Bright, bold, and eclectic – his work depicted the daily life of black folks in New York City. He was dedicated to the concept of “primitiveness” and tradition; and believed that a people’s connection to nature affected that people’s art, allowing cultural and spiritual elements to seep through. (Could Basquiat have been inspired by Johnson’s philosophy?)

Johnson died in 1970 after a long and debilitating fight with mental illness. He left behind over one thousand paintings that are now part of the Smithsonian American Art Museum’s collection.

“My aim is to express in a natural way what I feel, what is in me, both rhythmically and spiritually, all that which in time has been saved up in my family of primitiveness and tradition, and which is now concentrated in me.” – William H. Johnson

MLK Jr. Day | John Woodrow Wilson – Printmaker, Sculptor, Painter

1. “Dr. Martin Luther King, Jr.” 2002; 2. “Dr. Martin Luther King, Jr.” 1987; 3. John Woodrow Wilson with his maquette of MLK in 1997 (Barry Chin, The Boston Globe)

As the years roll by since his tragic assassination, we have seen gorgeous, poignant, and even light-hearted images of the Dr. Martin Luther King, Jr. We use these images, especially on his national holiday, to remember his efforts to dismantle the oppressive plight of black folks and humanity-at-large.

My favorite images of him are actually not photographs, but the works of the artist, John Woodrow Wilson. Wilson was a phenomenal draftsman and sculptor and his depictions of MLK are just a few of his most inspired works.

In 1986, Wilson was commissioned to create a 3-foot-tall, bronze bust of the legendary reverend and activist for the Capitol Rotunda in Washington, D.C.; and it is noted as being Wilson’s most viewed work. He also designed a large maquette of MLK that evokes the mysticism and power of a Mayan Olmec head.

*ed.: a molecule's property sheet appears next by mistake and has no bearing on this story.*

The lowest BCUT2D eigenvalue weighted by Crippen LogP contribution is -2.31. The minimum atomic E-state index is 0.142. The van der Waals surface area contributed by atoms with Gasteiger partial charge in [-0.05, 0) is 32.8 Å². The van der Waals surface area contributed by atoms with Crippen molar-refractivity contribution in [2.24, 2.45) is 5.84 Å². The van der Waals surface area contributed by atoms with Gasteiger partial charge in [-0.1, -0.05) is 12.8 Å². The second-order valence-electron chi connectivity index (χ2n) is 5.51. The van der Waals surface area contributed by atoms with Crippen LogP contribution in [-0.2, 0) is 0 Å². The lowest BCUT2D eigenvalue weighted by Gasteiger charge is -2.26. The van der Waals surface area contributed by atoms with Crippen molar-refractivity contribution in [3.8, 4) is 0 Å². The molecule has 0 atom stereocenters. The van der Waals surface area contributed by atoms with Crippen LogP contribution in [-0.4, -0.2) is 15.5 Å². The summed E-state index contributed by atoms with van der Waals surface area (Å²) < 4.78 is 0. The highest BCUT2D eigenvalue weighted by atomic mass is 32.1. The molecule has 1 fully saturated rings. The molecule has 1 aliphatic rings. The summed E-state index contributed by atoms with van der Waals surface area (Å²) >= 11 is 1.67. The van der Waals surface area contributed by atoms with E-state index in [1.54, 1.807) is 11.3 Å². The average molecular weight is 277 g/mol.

Wilson passed away on January 22, 2015 at the age of 92, leaving behind a body of work that should be studied and respected for years to come. May he and Dr. Martin Luther King, Jr. continue to rest in eternal power and peace.


{eargasm friday} – King “The Story”


It’s been brutally hot so I’m grateful for the occasional cool breeze. “The Story” by King sounds like that moment when the wind swepts across your skin and you know trouble doesn’t last always. This song inspires you to take distant voyages and renew yourself. Check out the super cute video below.

Eargasm Friday | Sean P! Tribute – Sean Price “Bar-Barian” & 7evenThirty “Hook Heavy” feat. Sean Price


Back in 2014 my husband, 7evenThirty, was working on his album, The Problem. He was trying to figure out if he wanted to feature another emcee on the project and if so, who. Seemingly out of nowhere, 7even tells me that he landed a Sean Price feature. Look…I really don’t mess with too many rappers nowadays simply because it’s garbage but P! is one of my favorite emcees. Imagine my joy when Sean not only delivered a dope verse for “Hook Heavy” but he also wanted to do a video for the song. I geeked! The whole damn experience was pretty incredible to watch.

Unfortunately, Sean passed away on Friday, August 8th. It was news no one expected to receive. He was a talented, surly, and ridiculous (seriously funny) emcee who could rap most of these cats under a table. Hip hop truly loss a good one when P! transitioned.

I dedicate pics + brushes to Sean today. If grimy, dope hip hop is what you need then peep the vids below. “Bar-Barian” and “Hook Heavy” can get your Friday right.

Duck Down Music, Sean’s record label for over 20 years, released his new album today, Songs in the Key of Price. Cop it here: http://www.duckdown.com/website/store.

They are also raising funds to help support his family during this difficult time. You can make a contribution at http://crowdrise.com/seanp

May peace find his loved ones. {Rest in Power, P!}

Warning: Explicit language, NSFW